Gasparilla is Losing its Meaning


Photo I. Giovannetti

File photo from 2016 that illustrates Bayshore on a typical January day

Leana Pustam, Perspectives Editor

This Saturday, Jan. 23, marks the first day of Tampa Bay’s Gasparilla season. This weekend is the children’s parade, followed by the adult parade next Saturday. Both events take place along Bayshore Boulevard.

Gasparilla originated as a celebration of the legend of Jose Gaspar, a mythical pirate that invaded Tampa Bay. Over time, the many traditions of the Gasparilla season have set the city apart.

Anyone outside of Tampa has no reason to know about Gasparilla.

But if you have lived in Tampa, even for a short period of time, chances are, you’ve been clued in.

People from all over the city love to go with their families and friends to either man a float or stand on the sides to collect the flying beaded necklaces.

But Gasparilla isn’t just fun and games.

I’ve been to the Gasparilla parade several times – both children’s and adult. As a kid, I had a great time trying to catch beads and even the occasional pirate rubber duck.

But as I grew older, I began to see the reality of the parades.

Gasparilla is like Halloween in January. The event has developed an underlying meaning, and has, for some, turned into an excuse for drinking too much and acting wild. While this might be expected at an adult parade, the real issue is found when teenagers get caught up in those particular activities.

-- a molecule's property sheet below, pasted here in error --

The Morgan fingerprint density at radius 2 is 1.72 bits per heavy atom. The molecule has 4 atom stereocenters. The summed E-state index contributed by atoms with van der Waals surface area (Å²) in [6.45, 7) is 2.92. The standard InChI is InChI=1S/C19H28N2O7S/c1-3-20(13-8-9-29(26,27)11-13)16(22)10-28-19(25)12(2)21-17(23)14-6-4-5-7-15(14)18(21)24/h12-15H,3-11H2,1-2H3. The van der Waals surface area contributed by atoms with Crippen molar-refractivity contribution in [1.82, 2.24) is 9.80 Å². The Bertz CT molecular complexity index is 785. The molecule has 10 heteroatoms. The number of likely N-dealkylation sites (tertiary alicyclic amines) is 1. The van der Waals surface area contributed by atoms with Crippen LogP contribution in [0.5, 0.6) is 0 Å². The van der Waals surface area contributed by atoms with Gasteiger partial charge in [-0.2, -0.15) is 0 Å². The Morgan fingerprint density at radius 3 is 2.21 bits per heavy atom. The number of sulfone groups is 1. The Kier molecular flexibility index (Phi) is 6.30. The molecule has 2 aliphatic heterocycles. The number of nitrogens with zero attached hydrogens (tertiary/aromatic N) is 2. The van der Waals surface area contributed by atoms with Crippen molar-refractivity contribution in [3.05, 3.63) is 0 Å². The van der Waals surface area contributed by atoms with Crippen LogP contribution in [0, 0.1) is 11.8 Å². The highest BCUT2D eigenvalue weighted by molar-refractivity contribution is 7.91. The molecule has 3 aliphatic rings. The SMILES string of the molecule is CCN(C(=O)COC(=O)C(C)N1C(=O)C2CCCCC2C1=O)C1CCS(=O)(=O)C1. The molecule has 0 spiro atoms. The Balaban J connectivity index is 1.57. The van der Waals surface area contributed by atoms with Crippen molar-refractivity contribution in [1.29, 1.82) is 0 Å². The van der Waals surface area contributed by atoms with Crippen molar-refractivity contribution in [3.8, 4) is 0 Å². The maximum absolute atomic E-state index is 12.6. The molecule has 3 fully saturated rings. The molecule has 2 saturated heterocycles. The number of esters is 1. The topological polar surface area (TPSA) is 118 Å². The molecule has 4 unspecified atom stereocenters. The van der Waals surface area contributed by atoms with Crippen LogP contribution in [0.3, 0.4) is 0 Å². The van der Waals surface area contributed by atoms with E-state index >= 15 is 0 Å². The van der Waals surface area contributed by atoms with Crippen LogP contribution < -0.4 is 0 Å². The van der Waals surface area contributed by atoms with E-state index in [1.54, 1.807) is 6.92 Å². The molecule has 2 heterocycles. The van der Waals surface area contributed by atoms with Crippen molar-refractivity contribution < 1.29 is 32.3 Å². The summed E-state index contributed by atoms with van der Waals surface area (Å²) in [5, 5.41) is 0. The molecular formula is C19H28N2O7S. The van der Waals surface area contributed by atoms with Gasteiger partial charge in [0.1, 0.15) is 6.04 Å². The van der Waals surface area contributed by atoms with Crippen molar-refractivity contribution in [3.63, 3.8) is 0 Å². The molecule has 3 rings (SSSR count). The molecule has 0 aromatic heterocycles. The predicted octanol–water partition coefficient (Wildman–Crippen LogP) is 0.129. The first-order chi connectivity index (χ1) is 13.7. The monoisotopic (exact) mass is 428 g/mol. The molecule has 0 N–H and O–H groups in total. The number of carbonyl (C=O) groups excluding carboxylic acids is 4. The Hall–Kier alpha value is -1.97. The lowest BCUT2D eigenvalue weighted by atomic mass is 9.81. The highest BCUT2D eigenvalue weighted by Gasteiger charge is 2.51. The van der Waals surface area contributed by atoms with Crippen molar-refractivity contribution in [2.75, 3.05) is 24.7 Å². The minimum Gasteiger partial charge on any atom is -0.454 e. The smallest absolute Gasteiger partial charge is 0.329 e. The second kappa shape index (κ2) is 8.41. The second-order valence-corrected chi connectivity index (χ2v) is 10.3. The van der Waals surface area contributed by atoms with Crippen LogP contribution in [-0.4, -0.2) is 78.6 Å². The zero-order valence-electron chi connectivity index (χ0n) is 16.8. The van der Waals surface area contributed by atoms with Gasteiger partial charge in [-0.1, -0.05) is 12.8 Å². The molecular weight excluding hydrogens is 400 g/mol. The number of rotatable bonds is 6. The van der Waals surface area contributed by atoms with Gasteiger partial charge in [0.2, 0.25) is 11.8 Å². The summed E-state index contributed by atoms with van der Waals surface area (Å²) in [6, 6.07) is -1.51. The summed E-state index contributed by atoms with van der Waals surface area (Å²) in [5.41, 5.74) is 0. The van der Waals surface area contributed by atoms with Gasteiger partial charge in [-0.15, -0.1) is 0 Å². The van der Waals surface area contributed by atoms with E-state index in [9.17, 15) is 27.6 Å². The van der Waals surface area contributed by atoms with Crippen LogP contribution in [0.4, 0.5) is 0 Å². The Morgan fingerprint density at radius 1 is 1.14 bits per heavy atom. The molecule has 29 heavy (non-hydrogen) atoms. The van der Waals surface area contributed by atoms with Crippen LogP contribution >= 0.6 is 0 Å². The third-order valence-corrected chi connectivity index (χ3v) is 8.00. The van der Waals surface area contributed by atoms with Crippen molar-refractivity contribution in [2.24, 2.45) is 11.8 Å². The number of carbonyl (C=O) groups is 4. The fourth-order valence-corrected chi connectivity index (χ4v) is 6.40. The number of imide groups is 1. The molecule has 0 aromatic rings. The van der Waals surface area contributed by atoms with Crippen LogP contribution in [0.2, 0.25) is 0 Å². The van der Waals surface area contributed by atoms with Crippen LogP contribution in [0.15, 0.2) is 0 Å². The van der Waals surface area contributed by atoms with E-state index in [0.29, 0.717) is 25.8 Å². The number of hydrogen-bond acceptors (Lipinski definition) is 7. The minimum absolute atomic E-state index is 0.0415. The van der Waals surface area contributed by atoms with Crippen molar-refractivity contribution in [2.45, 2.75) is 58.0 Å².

I no longer see the exciting, easy-going spirit that I used to see through the narrow lens of my youth. Even at the children’s parade, which people may think is innocent, you are bound to see people acting up all over Bayshore.

The people living on Bayshore take part in the parade every year, whether they chose to or not. Mary Elizabeth Ward (’16) lives on Bayshore, and claims that the unruly parade-goers set “a really bad example for everyone.”

“The adult Gasparilla is a popular thing that all the teenagers want to go to because it’s fun and all the older kind of things are happening,” Ward said. “But it’s not always appropriate for all the people that go.”

The legend of Jose Gaspar is no longer Gasparilla’s focus.

“The pirate culture, and the whole idea of Gasparilla, has evolved into a place for people to be reckless,” Keana Esmkhani (’17) said.

Despite concerns about the parade, it does have its perks.  Tampa generates millions of dollars as a result of the event, and in turn, there is great publicity for all the causes and organizations participating.

But there comes a point when people turn local events into something they’re not. We must stop doing this with Gasparilla. Otherwise, we will see our city’s traditions become just another excuse to party.